Why is Manu Chao’s Clandestino on my best 1,000 albums ever list?
I’m the king of bongo baby, I’m the king of bongo.
Some stats & info about Manu Chao – Clandestino
- What kind of musical stylings does this album represent? World Music, Rock Music
- Rolling Stone’s greatest 500 albums ranking – #469
- All Music’s rating – 4 out of 5 stars
- When was Clandestino released? 1998
- My ranking, the one you’re reading right now – #692 out of 1,000
Manu Chao’s Clandestino on Spotify
What does the “best 1,000 albums ever” mean and why are you doing this?
Yeah, I know it’s audacious, a little crazy (okay, maybe a lot cray cray), bordering on criminal nerdery.
But here’s what it’s NOT: a definitive list of the Greatest Albums of All-Time. This is 100% my own personal super biased, incredibly subjective review of what my top 1,000 albums are, ranked in painstaking order over the course of doing research for nearly a year, Rob from High Fidelity style. Find out more about why I embarked on a best 1,000 albums ever project.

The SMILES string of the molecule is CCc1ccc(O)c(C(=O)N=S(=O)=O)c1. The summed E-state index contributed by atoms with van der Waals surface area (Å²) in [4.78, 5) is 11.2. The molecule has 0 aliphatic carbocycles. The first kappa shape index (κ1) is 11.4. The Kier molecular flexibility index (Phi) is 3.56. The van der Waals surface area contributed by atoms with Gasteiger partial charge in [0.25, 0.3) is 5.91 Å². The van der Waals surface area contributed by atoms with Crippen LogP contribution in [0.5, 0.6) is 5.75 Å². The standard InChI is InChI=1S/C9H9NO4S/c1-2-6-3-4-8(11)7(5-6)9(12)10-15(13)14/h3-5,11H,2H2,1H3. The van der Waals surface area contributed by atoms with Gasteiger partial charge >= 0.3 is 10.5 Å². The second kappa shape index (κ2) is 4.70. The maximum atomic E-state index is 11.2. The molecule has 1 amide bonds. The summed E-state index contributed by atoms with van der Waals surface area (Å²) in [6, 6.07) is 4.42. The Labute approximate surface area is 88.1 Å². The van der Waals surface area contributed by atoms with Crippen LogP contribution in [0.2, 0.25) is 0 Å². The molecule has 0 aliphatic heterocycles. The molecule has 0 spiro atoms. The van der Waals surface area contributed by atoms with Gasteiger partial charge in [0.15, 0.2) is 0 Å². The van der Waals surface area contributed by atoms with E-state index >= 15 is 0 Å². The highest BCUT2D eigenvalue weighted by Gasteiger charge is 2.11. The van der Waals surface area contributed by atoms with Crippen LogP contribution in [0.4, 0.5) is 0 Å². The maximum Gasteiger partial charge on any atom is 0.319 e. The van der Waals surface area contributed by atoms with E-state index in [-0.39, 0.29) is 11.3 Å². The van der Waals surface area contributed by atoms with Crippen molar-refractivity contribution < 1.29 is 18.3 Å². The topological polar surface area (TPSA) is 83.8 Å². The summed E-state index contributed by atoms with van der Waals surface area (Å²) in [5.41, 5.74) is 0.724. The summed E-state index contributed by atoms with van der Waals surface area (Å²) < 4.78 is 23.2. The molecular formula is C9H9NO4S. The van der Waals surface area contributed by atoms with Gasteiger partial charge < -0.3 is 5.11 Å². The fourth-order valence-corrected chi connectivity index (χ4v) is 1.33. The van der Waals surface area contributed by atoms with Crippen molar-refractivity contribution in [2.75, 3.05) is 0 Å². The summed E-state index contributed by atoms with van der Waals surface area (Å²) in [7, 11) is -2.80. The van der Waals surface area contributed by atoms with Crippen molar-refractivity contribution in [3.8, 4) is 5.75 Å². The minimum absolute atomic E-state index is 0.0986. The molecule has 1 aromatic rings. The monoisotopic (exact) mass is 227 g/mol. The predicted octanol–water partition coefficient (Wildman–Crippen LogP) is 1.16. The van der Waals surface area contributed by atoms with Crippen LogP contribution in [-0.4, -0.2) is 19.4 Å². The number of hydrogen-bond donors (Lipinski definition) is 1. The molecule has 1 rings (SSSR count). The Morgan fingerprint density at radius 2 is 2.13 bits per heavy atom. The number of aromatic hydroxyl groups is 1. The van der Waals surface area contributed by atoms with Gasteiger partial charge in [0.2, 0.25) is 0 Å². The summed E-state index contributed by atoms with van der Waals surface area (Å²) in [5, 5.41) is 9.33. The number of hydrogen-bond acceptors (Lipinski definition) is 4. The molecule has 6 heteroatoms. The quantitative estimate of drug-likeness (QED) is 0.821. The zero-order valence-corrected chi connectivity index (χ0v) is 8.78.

What does Manu Chao’s Clandestino mean to me? What does it make me feel? Why is it exciting or compelling?
While doing research for this here best 1,000 albums ever project, I noted that Manu Chao’s music is “endlessly playable.” “Clandestino,” the title track on Clandestino, is a perfect example. It’s tranquil yet exciting, catchy without being annoying. It works as “background music” just as well as over brunch or wine on the front porch on a summer afternoon.
Even without fully understanding the lyrics – Manu Chao effortlessly switches up between Spanish, French, and English – what’s also critical to understand about him is that he has a very playful energy and spirit. And this is best evidenced for we native English speakers on the super fun “Bongo Bong,” where we learn, among other things, that, “I’m the king of bongo baby, I’m the king of bongo.”
“Je ne t’aime plus” has an almost hypnotic, lullaby quality while somehow being just as catchy and fun as the rest of Clandestino.
“Mentira” has kind of a cinematic quality to it, the kind where you wouldn’t be shocked to find it sliding into a quiet moment or interlude in a Quentin Tarantino movie.